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Sheboygan County, Wisconsin Genealogy & History
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Lemuel Tibbits

Source: "Portrait and Biographical Record - Published 1894 by Excelsior Publishing Co., Chicago" Pages 349 - 351

Lemuel Tibbits is one of the honored early pioneers and respected citizens of Sheboygan County, and is now living in Hingham. He was born in Waldo County, Me., April 10, 1824, being the eldest of six sons and three daughters bora unto Benjamin and Sallie (Clark) Tibbitts. Amos L. lives in Hingham. Arthur is a resident of Trempealeau County, Wis., and is a carpenter and joiner by trade. He married Miss Margaret Hardy, and has one son, Ernest, a printer in Washington, D. C. Horace is represented elsewhere in this volume. Mary J., the widow of C. A. Davis, with her son and daughter, lives in Burlington, Iowa. Elizabeth A., the widow of J. Morrill, makes her home in Frontier County, Neb.; and Ellen resides with her brothers.

The father of our subject was born in Maine, and was reared to agricultural pursuits. With his wife and nine children he emigrated to Sheboygan County, Wis., in 1846, most of the distance being made by the water route. He purchased in this county eighty acres of partly improved land, which had a small log and frame house upon it. The surrounding country was a perfect wilderness. The first mill-dam in Hingham was erected by Mr. Tibbitts for old Mr. Giddings, now of Fond du Lac, Wis., whose biography is given elsewhere. Sheboygan was a small village, and Pennsylvania Avenue was the principal thoroughfare. Indians were very plentiful, and deer abounded in the neighborhood. In his political views, he was an old-line Whig, and later became a Republican. He was a friend to the public schools, and assisted in organizing the first one established in Hingham, which was then without a sign of habitation. He was always a friend to the poor and needy, and was upright and honorable in all the walks of life. His wife was also born in the Pine Tree State, and on the 12th of June, 1873, their golden wedding was celebrated, all of the children and most of their grandchildren being present. They are sleeping their last sleep side by side in the Hingham Cemetery, which is located on our subject's farm.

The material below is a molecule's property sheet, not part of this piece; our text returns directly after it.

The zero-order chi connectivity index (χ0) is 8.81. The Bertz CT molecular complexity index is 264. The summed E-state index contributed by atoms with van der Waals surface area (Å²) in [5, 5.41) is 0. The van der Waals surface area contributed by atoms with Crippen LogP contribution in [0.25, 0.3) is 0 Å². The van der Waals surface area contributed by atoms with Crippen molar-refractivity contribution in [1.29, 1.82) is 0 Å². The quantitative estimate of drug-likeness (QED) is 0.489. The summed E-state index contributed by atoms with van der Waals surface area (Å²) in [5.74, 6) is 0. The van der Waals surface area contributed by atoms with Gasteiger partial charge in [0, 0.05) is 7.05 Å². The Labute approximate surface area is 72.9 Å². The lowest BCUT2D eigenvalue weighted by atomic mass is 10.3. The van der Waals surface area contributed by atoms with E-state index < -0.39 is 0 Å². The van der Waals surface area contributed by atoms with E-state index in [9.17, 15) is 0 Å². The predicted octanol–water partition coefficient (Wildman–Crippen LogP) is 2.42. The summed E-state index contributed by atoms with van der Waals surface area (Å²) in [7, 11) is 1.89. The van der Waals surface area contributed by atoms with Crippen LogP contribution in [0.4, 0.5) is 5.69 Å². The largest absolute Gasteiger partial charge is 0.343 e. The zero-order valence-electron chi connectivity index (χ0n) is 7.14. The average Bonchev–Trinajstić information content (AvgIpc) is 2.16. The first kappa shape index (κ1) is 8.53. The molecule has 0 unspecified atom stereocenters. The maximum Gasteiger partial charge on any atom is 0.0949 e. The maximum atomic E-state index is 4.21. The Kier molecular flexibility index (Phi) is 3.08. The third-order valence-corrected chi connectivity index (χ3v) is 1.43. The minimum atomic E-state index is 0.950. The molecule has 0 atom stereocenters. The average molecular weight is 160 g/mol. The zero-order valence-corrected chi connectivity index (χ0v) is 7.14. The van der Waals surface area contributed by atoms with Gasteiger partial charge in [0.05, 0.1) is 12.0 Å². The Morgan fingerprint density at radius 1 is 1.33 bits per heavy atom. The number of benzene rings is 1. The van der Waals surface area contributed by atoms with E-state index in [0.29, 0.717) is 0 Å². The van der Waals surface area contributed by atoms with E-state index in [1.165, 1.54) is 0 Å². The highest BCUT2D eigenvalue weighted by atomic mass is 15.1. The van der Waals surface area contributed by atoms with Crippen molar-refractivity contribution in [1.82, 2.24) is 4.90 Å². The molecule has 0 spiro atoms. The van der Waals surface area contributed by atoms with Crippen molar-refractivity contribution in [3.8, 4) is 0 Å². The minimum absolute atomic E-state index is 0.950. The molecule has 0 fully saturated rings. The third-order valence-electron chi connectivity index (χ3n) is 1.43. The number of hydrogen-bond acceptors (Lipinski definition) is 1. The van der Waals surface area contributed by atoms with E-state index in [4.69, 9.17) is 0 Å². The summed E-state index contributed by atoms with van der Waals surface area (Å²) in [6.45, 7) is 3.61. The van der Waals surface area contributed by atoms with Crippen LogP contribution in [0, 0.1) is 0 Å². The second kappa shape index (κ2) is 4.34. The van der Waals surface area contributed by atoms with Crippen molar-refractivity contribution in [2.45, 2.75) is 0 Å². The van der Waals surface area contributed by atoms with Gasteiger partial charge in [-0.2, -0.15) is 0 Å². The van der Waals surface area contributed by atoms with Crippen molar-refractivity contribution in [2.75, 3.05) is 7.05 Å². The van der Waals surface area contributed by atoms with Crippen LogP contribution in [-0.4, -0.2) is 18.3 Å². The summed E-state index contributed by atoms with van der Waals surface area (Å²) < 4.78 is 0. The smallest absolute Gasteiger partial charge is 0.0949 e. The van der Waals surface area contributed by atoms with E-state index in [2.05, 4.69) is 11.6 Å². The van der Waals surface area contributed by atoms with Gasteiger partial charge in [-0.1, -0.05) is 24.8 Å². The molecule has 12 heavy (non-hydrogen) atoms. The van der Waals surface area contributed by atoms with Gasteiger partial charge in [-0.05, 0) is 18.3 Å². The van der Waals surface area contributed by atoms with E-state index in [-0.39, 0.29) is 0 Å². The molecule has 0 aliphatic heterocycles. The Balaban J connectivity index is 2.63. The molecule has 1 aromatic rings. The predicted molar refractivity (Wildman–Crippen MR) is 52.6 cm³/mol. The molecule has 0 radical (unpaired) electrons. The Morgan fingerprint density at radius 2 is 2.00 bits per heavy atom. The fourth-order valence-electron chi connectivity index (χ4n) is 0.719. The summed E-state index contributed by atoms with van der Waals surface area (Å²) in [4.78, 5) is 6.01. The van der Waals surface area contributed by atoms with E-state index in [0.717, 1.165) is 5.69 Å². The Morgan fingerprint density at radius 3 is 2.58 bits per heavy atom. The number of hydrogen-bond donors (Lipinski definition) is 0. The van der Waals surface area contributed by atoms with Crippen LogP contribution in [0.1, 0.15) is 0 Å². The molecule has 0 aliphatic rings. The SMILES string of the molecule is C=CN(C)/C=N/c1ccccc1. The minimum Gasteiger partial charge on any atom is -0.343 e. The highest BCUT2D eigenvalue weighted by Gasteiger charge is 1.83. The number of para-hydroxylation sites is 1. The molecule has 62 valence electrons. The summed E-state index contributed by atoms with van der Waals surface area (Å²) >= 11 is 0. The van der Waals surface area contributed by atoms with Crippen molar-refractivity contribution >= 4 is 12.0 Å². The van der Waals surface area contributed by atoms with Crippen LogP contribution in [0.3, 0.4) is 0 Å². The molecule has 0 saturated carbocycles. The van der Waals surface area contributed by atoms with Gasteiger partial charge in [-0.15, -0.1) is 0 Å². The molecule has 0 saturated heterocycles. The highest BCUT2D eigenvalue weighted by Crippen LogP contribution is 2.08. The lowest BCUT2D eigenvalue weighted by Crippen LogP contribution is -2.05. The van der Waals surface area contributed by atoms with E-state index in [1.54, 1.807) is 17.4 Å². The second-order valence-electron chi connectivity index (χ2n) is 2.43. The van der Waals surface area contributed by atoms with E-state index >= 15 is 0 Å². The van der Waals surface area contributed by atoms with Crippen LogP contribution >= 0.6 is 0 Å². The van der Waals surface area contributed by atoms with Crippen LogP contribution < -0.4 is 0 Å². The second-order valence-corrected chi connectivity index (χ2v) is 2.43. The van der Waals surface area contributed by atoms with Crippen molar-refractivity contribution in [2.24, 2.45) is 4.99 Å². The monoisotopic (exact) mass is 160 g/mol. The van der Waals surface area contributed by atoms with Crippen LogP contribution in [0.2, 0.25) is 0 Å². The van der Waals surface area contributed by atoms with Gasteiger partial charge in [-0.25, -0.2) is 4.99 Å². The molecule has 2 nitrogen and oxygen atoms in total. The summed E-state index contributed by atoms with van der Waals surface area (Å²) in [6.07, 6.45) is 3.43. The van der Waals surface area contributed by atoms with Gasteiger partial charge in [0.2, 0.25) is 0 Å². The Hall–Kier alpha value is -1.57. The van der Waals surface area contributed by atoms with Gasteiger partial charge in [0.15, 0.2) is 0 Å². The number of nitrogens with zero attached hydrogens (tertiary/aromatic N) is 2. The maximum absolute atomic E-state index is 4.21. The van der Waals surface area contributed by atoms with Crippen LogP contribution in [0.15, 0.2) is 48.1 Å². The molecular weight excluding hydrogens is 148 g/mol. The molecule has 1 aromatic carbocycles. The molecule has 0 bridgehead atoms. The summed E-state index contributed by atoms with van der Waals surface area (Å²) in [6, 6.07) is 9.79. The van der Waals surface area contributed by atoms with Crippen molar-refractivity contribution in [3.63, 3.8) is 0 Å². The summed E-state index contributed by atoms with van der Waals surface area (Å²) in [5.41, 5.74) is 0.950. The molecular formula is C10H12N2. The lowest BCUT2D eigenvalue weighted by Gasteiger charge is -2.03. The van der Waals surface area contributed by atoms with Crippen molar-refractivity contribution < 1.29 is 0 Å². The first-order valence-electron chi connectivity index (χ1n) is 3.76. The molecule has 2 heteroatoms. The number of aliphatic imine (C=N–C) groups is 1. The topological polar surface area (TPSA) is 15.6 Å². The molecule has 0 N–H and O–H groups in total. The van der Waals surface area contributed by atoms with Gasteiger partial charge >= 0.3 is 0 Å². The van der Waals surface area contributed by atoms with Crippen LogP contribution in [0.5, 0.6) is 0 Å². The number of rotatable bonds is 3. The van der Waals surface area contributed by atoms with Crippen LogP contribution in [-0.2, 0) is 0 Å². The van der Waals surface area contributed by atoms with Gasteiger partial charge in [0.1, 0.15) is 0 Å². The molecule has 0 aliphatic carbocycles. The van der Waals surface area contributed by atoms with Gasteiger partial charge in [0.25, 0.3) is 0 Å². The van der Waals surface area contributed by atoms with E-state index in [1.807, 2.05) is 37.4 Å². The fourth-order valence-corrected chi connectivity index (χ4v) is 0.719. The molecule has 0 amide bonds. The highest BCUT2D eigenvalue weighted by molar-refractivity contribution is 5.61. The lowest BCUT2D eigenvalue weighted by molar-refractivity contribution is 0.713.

Lemuel Tibbitts was a young man of twenty-two years when he came to Sheboygan County, after which he studied surveying, and his work in that direction took him over the surrounding country, laying out village plats, farms and roads. Among others, he laid out Hingham, and partially platted the villages of Greenbush, Plymouth and Adell. With the exception of his work in that direction, his time has been devoted to agriculture. He was given a good education in his native State, but when he embarked in the battle of life he had to rely entirely upon himself, and all he has acquired has been through his own industry and economy.